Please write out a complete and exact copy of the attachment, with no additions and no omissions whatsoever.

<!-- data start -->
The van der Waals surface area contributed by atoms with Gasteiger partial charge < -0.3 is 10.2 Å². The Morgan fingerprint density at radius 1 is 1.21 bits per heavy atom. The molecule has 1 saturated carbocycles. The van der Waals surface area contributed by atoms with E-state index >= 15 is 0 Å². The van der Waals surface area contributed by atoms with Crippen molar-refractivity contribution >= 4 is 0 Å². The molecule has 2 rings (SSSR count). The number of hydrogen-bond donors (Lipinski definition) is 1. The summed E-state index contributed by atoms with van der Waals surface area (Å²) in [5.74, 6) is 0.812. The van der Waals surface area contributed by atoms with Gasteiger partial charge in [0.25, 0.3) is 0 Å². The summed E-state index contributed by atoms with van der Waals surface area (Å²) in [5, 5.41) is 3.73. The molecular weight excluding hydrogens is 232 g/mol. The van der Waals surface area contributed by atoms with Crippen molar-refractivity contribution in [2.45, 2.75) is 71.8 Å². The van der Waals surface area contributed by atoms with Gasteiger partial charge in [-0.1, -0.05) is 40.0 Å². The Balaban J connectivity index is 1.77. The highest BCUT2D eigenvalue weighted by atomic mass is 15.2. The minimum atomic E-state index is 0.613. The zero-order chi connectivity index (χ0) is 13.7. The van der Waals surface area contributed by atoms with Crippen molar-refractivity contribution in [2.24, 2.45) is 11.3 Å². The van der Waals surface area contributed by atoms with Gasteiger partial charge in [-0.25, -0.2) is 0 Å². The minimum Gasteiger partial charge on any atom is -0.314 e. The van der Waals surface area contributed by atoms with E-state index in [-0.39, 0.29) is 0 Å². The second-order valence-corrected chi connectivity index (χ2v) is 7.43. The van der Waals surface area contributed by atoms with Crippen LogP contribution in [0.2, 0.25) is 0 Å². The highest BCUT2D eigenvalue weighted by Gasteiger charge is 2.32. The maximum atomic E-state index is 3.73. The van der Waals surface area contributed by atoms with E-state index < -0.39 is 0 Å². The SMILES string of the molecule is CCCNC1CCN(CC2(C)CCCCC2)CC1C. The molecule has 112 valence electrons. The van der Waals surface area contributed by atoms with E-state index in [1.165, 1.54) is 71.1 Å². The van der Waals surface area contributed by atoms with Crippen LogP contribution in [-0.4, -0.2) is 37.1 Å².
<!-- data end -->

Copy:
The van der Waals surface area contributed by atoms with Gasteiger partial charge < -0.3 is 10.2 Å². The Morgan fingerprint density at radius 1 is 1.21 bits per heavy atom. The molecule has 1 saturated carbocycles. The van der Waals surface area contributed by atoms with E-state index >= 15 is 0 Å². The van der Waals surface area contributed by atoms with Crippen molar-refractivity contribution >= 4 is 0 Å². The molecule has 2 rings (SSSR count). The number of hydrogen-bond donors (Lipinski definition) is 1. The summed E-state index contributed by atoms with van der Waals surface area (Å²) in [5.74, 6) is 0.812. The van der Waals surface area contributed by atoms with Gasteiger partial charge in [0.25, 0.3) is 0 Å². The summed E-state index contributed by atoms with van der Waals surface area (Å²) in [5, 5.41) is 3.73. The molecular weight excluding hydrogens is 232 g/mol. The van der Waals surface area contributed by atoms with Crippen molar-refractivity contribution in [2.45, 2.75) is 71.8 Å². The van der Waals surface area contributed by atoms with Gasteiger partial charge in [-0.1, -0.05) is 40.0 Å². The Balaban J connectivity index is 1.77. The highest BCUT2D eigenvalue weighted by atomic mass is 15.2. The minimum atomic E-state index is 0.613. The zero-order chi connectivity index (χ0) is 13.7. The van der Waals surface area contributed by atoms with Crippen molar-refractivity contribution in [2.24, 2.45) is 11.3 Å². The van der Waals surface area contributed by atoms with Gasteiger partial charge in [-0.25, -0.2) is 0 Å². The minimum Gasteiger partial charge on any atom is -0.314 e. The van der Waals surface area contributed by atoms with E-state index in [-0.39, 0.29) is 0 Å². The second-order valence-corrected chi connectivity index (χ2v) is 7.43. The van der Waals surface area contributed by atoms with Crippen LogP contribution in [0.2, 0.25) is 0 Å². The highest BCUT2D eigenvalue weighted by Gasteiger charge is 2.32. The maximum atomic E-state index is 3.73. The van der Waals surface area contributed by atoms with E-state index < -0.39 is 0 Å². The SMILES string of the molecule is CCCNC1CCN(CC2(C)CCCCC2)CC1C. The molecule has 112 valence electrons. The van der Waals surface area contributed by atoms with E-state index in [1.165, 1.54) is 71.1 Å². The van der Waals surface area contributed by atoms with Crippen LogP contribution in [-0.4, -0.2) is 37.1 Å².